Australian culture reached a remarkable milestone on 20 October 1973: the completion of one of the greatest building projects of the 20th century, the birth of an icon, and the beginning of an incredible performance history.
The Sydney Opera House was officially opened on 20 October, 1973. “The Sydney Opera House has captured the imagination of the world, though I understand that its construction has not been totally without problems,” Queen Elizabeth II observed, opening Jørn Utzon’s masterpiece on a blustery Spring day. Then again, as the Queen went on to say: “The human spirit must sometimes take wings or sails, and create something that is not just utilitarian or commonplace.”
Those words, like the season, could not have been more appropriate to the occasion. It was a day that brought to a conclusion the saga of the building’s conception, design and construction, a saga in which controversies and politics upended what had seemed for many years as idealistic a quest for architectural perfection as had been seen in the post-war world.
Some had feared that the Sydney Opera House might never be finished. To others, its perfection was forever compromised by the manner of its completion.
But on 20 October a building conceived with vast ambitions - nothing less than to “help mould a better and more enlightened community”, in the words of then New South Wales Premier Joseph Cahill - a building that some would say had already begun to do that work during the travails and controversies of its construction - began to assume its destiny.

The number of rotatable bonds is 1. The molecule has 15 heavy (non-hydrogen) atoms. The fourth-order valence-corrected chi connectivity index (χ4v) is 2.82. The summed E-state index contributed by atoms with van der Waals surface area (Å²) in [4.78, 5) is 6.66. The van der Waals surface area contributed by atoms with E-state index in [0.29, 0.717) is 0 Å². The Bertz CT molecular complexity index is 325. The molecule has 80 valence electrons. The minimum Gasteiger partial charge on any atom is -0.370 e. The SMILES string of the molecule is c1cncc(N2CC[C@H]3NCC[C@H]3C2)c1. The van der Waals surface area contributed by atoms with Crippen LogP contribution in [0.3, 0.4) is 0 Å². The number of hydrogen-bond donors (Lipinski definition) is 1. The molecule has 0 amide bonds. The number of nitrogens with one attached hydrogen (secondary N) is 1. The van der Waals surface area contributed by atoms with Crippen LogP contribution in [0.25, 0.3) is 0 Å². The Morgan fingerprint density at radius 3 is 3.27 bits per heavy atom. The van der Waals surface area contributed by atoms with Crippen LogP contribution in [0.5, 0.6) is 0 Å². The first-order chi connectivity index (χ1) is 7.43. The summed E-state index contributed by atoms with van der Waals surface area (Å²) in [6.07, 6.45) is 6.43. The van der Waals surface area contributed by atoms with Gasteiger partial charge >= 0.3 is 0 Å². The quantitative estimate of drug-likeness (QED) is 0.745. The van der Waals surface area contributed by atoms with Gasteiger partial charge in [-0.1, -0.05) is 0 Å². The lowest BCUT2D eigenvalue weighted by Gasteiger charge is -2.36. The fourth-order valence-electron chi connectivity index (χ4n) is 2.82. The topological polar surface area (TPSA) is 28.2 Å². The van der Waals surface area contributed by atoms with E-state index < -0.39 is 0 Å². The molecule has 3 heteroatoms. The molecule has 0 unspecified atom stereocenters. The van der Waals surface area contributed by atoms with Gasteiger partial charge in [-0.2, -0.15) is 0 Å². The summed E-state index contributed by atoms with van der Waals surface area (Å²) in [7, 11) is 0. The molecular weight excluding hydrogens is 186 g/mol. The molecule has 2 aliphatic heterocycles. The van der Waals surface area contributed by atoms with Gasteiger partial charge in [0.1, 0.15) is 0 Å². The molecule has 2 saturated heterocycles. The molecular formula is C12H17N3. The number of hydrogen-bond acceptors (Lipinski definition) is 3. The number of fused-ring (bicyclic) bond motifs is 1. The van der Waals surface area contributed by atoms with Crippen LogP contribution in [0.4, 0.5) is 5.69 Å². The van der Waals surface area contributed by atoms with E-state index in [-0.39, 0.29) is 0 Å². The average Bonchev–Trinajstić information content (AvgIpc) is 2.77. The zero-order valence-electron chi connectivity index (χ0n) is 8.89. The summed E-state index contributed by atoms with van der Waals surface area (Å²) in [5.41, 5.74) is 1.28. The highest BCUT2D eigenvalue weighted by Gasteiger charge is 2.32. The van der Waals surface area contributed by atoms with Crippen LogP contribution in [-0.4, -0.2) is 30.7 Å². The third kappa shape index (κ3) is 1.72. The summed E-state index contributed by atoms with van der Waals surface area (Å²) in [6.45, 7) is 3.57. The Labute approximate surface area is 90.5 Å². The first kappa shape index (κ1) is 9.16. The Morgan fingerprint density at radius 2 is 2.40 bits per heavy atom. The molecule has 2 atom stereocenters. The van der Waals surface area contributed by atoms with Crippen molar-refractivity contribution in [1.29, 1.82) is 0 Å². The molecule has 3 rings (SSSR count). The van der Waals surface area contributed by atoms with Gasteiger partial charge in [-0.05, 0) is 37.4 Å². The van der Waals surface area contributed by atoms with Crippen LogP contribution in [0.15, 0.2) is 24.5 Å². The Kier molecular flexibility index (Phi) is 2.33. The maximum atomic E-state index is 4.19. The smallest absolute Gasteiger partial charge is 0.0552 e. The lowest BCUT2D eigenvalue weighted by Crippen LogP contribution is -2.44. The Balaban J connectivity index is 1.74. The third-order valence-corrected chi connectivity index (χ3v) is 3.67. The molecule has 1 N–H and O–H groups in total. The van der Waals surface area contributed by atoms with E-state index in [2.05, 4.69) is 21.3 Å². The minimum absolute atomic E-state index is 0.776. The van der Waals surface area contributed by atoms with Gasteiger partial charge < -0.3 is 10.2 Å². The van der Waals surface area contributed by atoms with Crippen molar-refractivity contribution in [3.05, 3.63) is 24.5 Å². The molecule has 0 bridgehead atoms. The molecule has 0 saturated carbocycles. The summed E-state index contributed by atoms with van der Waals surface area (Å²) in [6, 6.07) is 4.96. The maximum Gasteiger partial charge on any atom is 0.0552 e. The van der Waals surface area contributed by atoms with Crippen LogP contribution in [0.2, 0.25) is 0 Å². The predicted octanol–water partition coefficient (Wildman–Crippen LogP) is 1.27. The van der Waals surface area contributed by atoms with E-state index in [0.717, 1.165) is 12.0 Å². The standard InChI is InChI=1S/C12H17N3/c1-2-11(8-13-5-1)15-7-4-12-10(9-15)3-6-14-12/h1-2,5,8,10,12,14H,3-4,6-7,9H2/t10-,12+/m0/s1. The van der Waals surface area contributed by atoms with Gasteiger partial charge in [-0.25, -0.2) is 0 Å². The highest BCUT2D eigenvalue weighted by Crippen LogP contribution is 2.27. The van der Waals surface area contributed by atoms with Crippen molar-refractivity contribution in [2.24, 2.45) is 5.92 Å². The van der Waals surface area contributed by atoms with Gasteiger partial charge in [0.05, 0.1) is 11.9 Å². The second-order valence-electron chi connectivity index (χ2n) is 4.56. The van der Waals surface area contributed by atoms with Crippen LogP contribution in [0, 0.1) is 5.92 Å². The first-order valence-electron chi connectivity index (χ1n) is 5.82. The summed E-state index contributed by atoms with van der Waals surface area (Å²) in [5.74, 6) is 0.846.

On that day, the most recognisable symbol of modern Australia became the extraordinary home to culture that it still is today, a World Heritage-listed masterpiece synonymous with inspiration and creativity.
One of the many Australians who saw the fireworks that night from Circular Quay was Marc Newson, who was celebrating his tenth birthday - a birthday shared with the Opera House - that night. Newson, who would go on to become Australia’s most famous designer, would always remember the opening of a building that, as he said 40 years later, became the shape of Australia to the world.
This exhibit captures an intimate portrait of that day, a moment between the story of the building itself and the emergence of the unique secular cathedral that celebrates community, storytelling, and the vitality and strength of the creative spirit.
Created by Sam Doust and the
Sydney Opera House GCI Team
Sydney Opera House Wolanski Archive Collection
State Library of New South Wales